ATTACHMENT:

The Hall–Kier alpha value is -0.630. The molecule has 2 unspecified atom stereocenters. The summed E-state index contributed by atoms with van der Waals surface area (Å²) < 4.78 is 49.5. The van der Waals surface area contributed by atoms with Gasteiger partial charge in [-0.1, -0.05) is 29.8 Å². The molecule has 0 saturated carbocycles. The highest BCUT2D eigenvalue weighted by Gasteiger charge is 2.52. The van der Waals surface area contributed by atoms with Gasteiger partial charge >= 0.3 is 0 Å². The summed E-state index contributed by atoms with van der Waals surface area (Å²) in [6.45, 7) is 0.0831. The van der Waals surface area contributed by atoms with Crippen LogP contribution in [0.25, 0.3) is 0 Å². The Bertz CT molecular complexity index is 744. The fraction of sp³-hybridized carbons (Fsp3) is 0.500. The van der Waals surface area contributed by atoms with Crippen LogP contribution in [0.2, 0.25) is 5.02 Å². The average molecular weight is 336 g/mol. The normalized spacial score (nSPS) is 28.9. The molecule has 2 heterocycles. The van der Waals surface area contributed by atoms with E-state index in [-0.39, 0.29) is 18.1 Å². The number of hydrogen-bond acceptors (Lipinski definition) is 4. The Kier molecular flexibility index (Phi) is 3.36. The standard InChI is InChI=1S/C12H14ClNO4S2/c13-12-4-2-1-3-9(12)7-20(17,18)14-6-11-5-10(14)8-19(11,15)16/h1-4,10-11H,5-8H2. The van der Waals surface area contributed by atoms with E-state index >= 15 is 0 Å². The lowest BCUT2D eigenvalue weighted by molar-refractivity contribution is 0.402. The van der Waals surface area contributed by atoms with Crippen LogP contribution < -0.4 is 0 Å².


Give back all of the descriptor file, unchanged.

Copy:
The Hall–Kier alpha value is -0.630. The molecule has 2 unspecified atom stereocenters. The summed E-state index contributed by atoms with van der Waals surface area (Å²) < 4.78 is 49.5. The van der Waals surface area contributed by atoms with Gasteiger partial charge in [-0.1, -0.05) is 29.8 Å². The molecule has 0 saturated carbocycles. The highest BCUT2D eigenvalue weighted by Gasteiger charge is 2.52. The van der Waals surface area contributed by atoms with Gasteiger partial charge >= 0.3 is 0 Å². The summed E-state index contributed by atoms with van der Waals surface area (Å²) in [6.45, 7) is 0.0831. The van der Waals surface area contributed by atoms with Crippen LogP contribution in [0.25, 0.3) is 0 Å². The Bertz CT molecular complexity index is 744. The fraction of sp³-hybridized carbons (Fsp3) is 0.500. The van der Waals surface area contributed by atoms with Crippen LogP contribution in [0.2, 0.25) is 5.02 Å². The average molecular weight is 336 g/mol. The normalized spacial score (nSPS) is 28.9. The molecule has 2 heterocycles. The van der Waals surface area contributed by atoms with E-state index in [-0.39, 0.29) is 18.1 Å². The number of hydrogen-bond acceptors (Lipinski definition) is 4. The Kier molecular flexibility index (Phi) is 3.36. The standard InChI is InChI=1S/C12H14ClNO4S2/c13-12-4-2-1-3-9(12)7-20(17,18)14-6-11-5-10(14)8-19(11,15)16/h1-4,10-11H,5-8H2. The van der Waals surface area contributed by atoms with E-state index >= 15 is 0 Å². The lowest BCUT2D eigenvalue weighted by molar-refractivity contribution is 0.402. The van der Waals surface area contributed by atoms with Crippen LogP contribution < -0.4 is 0 Å².